“With love, enthusiasm, and positivity the sisters led prayer groups, provided catechism in Spanish, and donated food and clothes,” recalled Galvan, a long-time San Juan Bautista resident and mission parishioner.

The impression made by the Franciscan Sisters on Galvan was life-changing. For much of her adult life, she has taught religious instruction to both children and adults at the San Juan Bautista Mission Parish.

“Next to my mother, these women were the first to lay my spiritual foundation and to teach me to be spiritual in my daily living,” she said.

Others were also influenced by the sisters’ presence. 

San Juan Bautista Planning Commissioner David Medeiros, another lifelong resident and mission parishioner, described the lengths the Franciscan Sisters went to cultivate relationships with the youth and their families.

“They organized picnics, dances, overnight camping trips, and basketball games for us with nearby parishes,” Medeiros said. 

And often, the sisters ate at the Medeiros home, becoming an extension of his family.

Since 1950, 50 Franciscan Sisters have lived at the mission convent, serving the local parish and others within the diocese.

Three of the four longest residing Franciscan Sisters at the mission convent discussed their reasons for joining the religious order, their memories of San Juan Bautista and their community’s legacy.

Born in the Central Valley, Sister Carmelita Heredia joined the Franciscan Sisters after meeting the late Sister Mary Anthony.

“She planted the seed,” said Heredia, who has lived at the San Juan convent for 41 years, the longest of any sister.

Sister Dolores Fenzel said her decision to become a Franciscan Sister was a rejection of 1950s-era expectations for women.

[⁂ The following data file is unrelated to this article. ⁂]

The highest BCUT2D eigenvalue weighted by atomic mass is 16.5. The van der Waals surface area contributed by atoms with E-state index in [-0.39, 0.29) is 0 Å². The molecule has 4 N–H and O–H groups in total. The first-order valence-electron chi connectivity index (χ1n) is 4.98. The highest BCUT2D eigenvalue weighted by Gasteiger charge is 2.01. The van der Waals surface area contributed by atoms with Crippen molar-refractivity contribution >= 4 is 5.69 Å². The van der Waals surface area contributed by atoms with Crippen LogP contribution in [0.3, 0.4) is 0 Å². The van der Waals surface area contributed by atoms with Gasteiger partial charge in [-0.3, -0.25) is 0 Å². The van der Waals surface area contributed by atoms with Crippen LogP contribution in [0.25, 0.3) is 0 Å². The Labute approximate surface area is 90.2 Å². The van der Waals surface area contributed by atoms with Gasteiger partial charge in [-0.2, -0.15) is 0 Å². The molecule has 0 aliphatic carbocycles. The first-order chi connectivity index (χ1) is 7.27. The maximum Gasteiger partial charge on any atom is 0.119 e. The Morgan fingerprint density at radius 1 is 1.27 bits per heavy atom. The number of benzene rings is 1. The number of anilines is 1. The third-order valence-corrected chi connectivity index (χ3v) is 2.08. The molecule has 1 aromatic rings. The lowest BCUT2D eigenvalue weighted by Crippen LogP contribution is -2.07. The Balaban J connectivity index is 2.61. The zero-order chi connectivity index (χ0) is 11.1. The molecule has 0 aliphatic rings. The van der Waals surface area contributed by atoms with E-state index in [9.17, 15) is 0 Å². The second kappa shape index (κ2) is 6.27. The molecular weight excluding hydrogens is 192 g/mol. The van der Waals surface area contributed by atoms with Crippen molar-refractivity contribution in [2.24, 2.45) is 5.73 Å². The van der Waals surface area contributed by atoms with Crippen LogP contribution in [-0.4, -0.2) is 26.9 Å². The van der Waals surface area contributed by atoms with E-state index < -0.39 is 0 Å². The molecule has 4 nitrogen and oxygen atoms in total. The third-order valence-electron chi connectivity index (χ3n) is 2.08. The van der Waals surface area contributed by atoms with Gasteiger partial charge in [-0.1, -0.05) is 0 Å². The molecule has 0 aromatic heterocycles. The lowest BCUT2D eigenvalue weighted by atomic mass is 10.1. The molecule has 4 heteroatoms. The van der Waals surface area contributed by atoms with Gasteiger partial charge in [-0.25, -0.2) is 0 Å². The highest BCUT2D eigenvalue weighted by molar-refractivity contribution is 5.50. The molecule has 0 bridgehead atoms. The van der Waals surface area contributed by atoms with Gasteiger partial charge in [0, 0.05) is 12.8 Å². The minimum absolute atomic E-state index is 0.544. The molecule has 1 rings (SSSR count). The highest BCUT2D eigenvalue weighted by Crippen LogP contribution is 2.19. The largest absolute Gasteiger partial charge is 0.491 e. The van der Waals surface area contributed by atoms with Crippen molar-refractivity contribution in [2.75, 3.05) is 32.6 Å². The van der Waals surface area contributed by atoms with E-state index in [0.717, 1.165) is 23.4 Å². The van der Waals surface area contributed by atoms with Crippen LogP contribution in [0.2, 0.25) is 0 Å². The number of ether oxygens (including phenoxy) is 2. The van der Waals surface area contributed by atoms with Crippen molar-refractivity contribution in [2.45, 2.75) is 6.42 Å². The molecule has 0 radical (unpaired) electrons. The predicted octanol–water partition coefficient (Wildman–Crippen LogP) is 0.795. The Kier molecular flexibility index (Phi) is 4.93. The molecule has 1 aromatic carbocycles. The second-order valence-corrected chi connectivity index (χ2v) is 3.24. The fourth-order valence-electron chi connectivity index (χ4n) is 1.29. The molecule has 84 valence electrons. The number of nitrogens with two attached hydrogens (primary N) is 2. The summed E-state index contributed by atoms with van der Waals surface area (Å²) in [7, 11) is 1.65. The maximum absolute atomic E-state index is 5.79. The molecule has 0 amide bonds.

“I didn’t want to be a secretary stuck in an office. I wanted to work with people and do things,” said Fenzel, a native New Yorker who arrived in San Juan in 1985.

Sister Maria del Rey was drawn to the order by what she witnessed in Merced, her hometown.

“They served the poor and needy, while praying and working together,” she said.

Each then explained what made her ministry in San Juan Bautista unique.

“The beauty, the flowers, and the trees,” said Fenzel.

“The different atmosphere and history,” said Heredia, adding, “and the plays,” a reference to the annual El Teatro Campesino productions held at the mission church.

“Meeting tourists from all over the world,” said del Rey, who has resided at the convent since 1994.

Asked about their legacy in San Juan Bautista, Fenzel and del Rey agreed with Heredia.

“The connections and memories we’ve made here,” Heredia said, holding back tears.

Galvan’s heavy heart over the sisters’ departure is buoyed by a religious faith instilled in her on the weekly drives through the San Juan Valley decades ago.

“God has a plan for them and for San Juan,” she said. “Good fruit will come from this. I just know it.”


Additional photos courtesy of David Medeiros and Stacey Gentry.